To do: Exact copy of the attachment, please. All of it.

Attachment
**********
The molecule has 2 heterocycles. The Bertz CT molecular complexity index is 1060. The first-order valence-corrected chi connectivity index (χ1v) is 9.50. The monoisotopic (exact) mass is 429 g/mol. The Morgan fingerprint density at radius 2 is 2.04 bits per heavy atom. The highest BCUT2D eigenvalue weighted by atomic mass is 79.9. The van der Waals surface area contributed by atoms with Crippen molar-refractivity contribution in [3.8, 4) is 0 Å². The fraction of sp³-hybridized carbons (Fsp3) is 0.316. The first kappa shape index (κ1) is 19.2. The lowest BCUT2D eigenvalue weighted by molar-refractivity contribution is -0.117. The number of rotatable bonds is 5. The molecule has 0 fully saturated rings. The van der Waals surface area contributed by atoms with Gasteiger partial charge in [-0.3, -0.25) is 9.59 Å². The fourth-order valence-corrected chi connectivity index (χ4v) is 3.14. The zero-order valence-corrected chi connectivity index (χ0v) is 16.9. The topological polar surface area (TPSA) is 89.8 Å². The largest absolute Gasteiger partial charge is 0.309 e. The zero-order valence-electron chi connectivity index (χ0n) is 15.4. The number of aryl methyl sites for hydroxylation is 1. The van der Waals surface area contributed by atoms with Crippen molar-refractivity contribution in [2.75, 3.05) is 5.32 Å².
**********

The molecule has 2 heterocycles. The Bertz CT molecular complexity index is 1060. The first-order valence-corrected chi connectivity index (χ1v) is 9.50. The monoisotopic (exact) mass is 429 g/mol. The Morgan fingerprint density at radius 2 is 2.04 bits per heavy atom. The highest BCUT2D eigenvalue weighted by atomic mass is 79.9. The van der Waals surface area contributed by atoms with Crippen molar-refractivity contribution in [3.8, 4) is 0 Å². The fraction of sp³-hybridized carbons (Fsp3) is 0.316. The first kappa shape index (κ1) is 19.2. The lowest BCUT2D eigenvalue weighted by molar-refractivity contribution is -0.117. The number of rotatable bonds is 5. The molecule has 0 fully saturated rings. The van der Waals surface area contributed by atoms with Gasteiger partial charge in [-0.3, -0.25) is 9.59 Å². The fourth-order valence-corrected chi connectivity index (χ4v) is 3.14. The zero-order valence-corrected chi connectivity index (χ0v) is 16.9. The topological polar surface area (TPSA) is 89.8 Å². The largest absolute Gasteiger partial charge is 0.309 e. The zero-order valence-electron chi connectivity index (χ0n) is 15.4. The number of aryl methyl sites for hydroxylation is 1. The van der Waals surface area contributed by atoms with Crippen molar-refractivity contribution in [2.75, 3.05) is 5.32 Å².